There’s a lot going on in award-winning graphic journalist Olivier Kugler’s narrative drawings of Syrian refugees. His subjects appear multiple times on a given page — a portrait, front and center, anchors the layout, but he draws his figures elsewhere, too, working or walking in the backdrop. Handwritten annotations are scrawled along the margins, and numbered sections help guide the reader. The tone of these multipage profiles mirrors the frenzied, lesser covered refugee camps where Kugler interviews Syrians who have been fleeing their native country for seven years.
Since 2011, hundreds of thousands of people in Syria have been killed in a civil war that began after the government deployed military force against pro-democracy activists. More than five million Syrians are on the run. In camps, nearly half of the population is comprised of children. Most of the Syrian refugees live in poverty in places like Lebanon, where the majority of those children aren’t in school. Commissioned by Doctors Without Borders, Olivier Kugler visits camps in Germany, Greece, and elsewhere to tell displaced Syrians’ stories. A book of full-color, comics-styled dispatches called Escaping Wars and Waves: Encounters with Syrian Refugees culls his contributions to Harper’s, Le Monde diplomatique, The New Yorker, and more.
In northern Iraq, Kugler interviews an ex-Syrian military sniper named Djwan who rents sound systems out for events. Flanked by monitor speakers and breakdancers, Djwan discusses having deserted his military post, but not before his friends were burned to death when a grenade hit their tank. Kugler integrates cellphone photos here. Djwan reclines in an armchair and recounts hiding out near Turkey and sneaking back home to see his mother. “I cried … and told her that I missed her,” he says.
In portraying these conversations, Kugler offers very detailed illustrations of his expressive interviewees. While backdrops get mere framing lines and partial coloring, Kugler captures Djwan’s long eyelashes and five o’clock shadow. Elsewhere, he’s meticulous about artful head scarf textures or graphic T-shirts. His thin inked line is sometimes doubled-up, so that shadow-like outlines appear around otherwise finished renderings of his subjects’ arms and legs. It suggests motion, but it’s an effect that also recalls double-exposed photos, which is where Kugler’s journalism begins.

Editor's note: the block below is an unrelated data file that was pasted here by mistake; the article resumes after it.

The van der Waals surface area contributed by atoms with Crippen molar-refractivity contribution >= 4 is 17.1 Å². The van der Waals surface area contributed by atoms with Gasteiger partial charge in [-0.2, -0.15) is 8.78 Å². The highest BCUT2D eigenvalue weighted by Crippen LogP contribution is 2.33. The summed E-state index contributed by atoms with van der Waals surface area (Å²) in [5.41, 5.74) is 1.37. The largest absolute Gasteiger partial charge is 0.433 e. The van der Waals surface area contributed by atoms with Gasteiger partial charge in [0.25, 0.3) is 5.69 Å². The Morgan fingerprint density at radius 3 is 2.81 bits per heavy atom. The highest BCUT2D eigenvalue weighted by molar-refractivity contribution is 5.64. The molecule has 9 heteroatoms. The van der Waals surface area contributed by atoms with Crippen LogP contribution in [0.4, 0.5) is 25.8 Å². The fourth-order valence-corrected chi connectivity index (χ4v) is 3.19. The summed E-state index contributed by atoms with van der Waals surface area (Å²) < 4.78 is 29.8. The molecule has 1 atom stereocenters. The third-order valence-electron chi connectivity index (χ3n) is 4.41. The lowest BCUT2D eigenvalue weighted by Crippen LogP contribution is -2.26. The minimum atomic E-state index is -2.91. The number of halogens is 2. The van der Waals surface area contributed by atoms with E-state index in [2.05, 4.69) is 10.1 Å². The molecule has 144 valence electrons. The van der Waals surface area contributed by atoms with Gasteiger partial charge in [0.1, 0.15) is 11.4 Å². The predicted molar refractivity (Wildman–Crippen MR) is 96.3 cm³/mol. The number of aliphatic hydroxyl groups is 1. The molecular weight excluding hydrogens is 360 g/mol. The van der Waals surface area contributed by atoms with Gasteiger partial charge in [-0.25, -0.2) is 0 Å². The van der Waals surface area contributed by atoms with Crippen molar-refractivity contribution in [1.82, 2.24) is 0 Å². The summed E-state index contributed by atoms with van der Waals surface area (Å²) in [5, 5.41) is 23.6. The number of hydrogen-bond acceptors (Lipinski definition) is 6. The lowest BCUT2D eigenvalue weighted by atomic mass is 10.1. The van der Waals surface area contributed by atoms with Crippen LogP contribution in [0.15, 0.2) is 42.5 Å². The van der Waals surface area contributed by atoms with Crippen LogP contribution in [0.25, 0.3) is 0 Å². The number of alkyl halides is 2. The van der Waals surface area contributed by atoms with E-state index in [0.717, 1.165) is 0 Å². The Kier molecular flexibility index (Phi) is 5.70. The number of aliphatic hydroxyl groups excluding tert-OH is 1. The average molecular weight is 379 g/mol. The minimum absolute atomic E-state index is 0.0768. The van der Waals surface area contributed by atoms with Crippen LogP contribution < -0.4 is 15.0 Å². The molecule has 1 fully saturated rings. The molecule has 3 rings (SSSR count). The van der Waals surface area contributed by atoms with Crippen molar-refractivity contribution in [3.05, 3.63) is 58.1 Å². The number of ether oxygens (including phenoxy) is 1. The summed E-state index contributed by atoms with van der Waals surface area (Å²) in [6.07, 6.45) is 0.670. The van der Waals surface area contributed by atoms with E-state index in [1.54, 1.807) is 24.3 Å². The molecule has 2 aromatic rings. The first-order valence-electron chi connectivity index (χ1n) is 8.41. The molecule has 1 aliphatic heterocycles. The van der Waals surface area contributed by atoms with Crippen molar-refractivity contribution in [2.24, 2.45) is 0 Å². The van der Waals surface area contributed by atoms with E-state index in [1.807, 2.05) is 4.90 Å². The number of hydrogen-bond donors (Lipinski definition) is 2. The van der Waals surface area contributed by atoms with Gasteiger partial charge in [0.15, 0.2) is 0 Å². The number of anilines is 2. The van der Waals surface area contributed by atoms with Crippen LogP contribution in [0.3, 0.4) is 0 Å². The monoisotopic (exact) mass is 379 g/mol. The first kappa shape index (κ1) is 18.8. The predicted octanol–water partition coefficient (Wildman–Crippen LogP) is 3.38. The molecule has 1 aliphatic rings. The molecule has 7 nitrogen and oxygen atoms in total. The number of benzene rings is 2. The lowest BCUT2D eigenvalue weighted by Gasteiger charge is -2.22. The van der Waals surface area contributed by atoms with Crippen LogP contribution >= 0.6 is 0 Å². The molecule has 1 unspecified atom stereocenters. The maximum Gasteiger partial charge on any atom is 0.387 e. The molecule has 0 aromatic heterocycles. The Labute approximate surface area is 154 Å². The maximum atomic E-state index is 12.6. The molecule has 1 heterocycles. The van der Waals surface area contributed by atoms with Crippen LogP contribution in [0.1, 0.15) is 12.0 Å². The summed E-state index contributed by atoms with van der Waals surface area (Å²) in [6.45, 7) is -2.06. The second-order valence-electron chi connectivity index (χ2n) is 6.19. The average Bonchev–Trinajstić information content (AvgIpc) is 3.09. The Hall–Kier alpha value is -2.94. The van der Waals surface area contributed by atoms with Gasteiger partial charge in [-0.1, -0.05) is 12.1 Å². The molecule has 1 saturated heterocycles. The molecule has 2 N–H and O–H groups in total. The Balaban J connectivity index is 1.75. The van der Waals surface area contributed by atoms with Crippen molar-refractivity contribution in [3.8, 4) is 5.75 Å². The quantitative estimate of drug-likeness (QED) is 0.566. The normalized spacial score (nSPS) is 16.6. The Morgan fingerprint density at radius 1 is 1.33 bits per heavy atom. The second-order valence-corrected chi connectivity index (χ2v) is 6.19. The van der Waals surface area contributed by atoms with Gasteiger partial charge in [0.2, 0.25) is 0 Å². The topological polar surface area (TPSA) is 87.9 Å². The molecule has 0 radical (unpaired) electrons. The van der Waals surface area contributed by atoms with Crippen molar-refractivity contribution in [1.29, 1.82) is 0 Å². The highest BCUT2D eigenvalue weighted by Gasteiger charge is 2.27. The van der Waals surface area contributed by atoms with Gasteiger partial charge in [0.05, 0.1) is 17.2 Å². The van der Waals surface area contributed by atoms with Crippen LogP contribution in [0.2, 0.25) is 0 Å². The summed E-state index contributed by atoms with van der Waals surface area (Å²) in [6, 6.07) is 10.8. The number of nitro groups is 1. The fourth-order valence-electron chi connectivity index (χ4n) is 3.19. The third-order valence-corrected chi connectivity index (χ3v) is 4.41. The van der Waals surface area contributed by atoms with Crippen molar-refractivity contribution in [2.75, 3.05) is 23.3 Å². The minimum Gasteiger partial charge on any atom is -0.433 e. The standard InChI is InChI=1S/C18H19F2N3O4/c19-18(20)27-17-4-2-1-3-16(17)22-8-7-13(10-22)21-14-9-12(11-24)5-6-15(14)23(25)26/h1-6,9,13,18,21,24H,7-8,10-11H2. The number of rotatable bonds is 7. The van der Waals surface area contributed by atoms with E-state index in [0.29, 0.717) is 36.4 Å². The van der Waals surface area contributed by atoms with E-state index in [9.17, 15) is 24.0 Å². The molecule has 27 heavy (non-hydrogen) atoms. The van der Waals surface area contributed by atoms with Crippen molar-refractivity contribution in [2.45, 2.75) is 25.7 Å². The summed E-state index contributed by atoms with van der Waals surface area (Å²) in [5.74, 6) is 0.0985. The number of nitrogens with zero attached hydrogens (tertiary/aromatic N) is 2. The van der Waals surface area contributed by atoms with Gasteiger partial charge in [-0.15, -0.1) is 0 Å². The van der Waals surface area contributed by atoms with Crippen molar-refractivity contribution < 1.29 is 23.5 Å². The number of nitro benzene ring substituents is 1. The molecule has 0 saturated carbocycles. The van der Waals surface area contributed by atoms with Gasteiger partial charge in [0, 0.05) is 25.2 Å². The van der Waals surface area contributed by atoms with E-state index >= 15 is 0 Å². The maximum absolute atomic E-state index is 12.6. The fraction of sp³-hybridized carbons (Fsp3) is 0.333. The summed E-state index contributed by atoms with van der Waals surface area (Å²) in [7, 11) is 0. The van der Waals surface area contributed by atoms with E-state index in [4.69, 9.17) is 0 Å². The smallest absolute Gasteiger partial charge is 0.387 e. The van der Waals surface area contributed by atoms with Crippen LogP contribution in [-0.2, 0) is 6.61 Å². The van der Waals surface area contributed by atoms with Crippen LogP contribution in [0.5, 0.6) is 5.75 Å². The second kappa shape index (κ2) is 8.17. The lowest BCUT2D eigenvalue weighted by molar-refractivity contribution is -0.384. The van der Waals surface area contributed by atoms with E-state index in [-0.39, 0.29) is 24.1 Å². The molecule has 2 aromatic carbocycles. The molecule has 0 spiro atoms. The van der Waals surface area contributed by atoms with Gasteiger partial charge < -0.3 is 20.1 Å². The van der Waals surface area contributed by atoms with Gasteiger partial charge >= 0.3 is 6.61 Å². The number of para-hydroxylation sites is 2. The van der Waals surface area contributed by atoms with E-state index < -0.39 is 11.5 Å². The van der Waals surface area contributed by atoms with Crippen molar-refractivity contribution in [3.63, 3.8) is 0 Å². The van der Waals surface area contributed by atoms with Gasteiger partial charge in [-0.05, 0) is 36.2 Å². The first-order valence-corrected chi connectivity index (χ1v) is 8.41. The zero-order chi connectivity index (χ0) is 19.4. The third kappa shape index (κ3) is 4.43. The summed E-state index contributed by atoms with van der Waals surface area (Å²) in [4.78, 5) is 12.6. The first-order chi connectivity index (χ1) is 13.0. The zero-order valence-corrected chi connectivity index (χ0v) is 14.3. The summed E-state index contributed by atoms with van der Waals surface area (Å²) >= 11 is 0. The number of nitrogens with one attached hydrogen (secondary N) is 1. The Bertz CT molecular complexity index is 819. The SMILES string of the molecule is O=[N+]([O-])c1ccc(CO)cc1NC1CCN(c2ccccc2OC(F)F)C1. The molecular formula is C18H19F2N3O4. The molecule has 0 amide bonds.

Before making large-scale line drawings, Kugler worked off of high-definition photographs and sketchbook entries.
“When he carries out interviews,” wrote Eye’s John L. Walters last year, “Kugler knows that the camera will pick up details and perspectives that would take too long to capture if he sat down and drew the scene.”
Kugler’s process yields peripheral cartoon-like spot illustrations, like those supporting street vendor Claudia’s story on Greece’s Kos Island, where tourism declines and refugees sleep on trashed cardboard. For Vian, whose imprisoned activist husband hasn’t met his infant son yet and whose glassy doll-eyes are trained on the reader, Kugler utilizes captions, oversized header type, and word balloons, too. While the work isn’t always labeled as such and is far more venturesome than what is being produced at mainstream comics publishers, Escaping owes as much to the tradition of comics and sequential art as it does to journalism.
Kugler obsessed over Belgian cartoonist Hergé as a kid and found Joe Sacco’s comics journalism while attending School of Visual Arts. Kugler’s efforts aren’t straightforward reported comics like Andy Warner’s or Sarah Glidden’s in her powerful Rolling Blackouts, but they share aesthetic properties. The animated pages in Escaping read like composites of several images, where physical geography is represented fractionally and sitting subjects look to be in motion. The story retains a sketchbook-like sensibility rather than that of formal, finalized storytelling. It’s fitting: Everyone is on the move. Their stories are far from over, and some are still waiting to be told.
“At the beginning I thought that everything would be over soon,” says Djwan in Iraqi Kurdistan. “But day after day the situation would only become worse.”
Escaping Wars and Waves: Encounters with Syrian Refugees by Olivier Kugler is out now from Penn State University Press.
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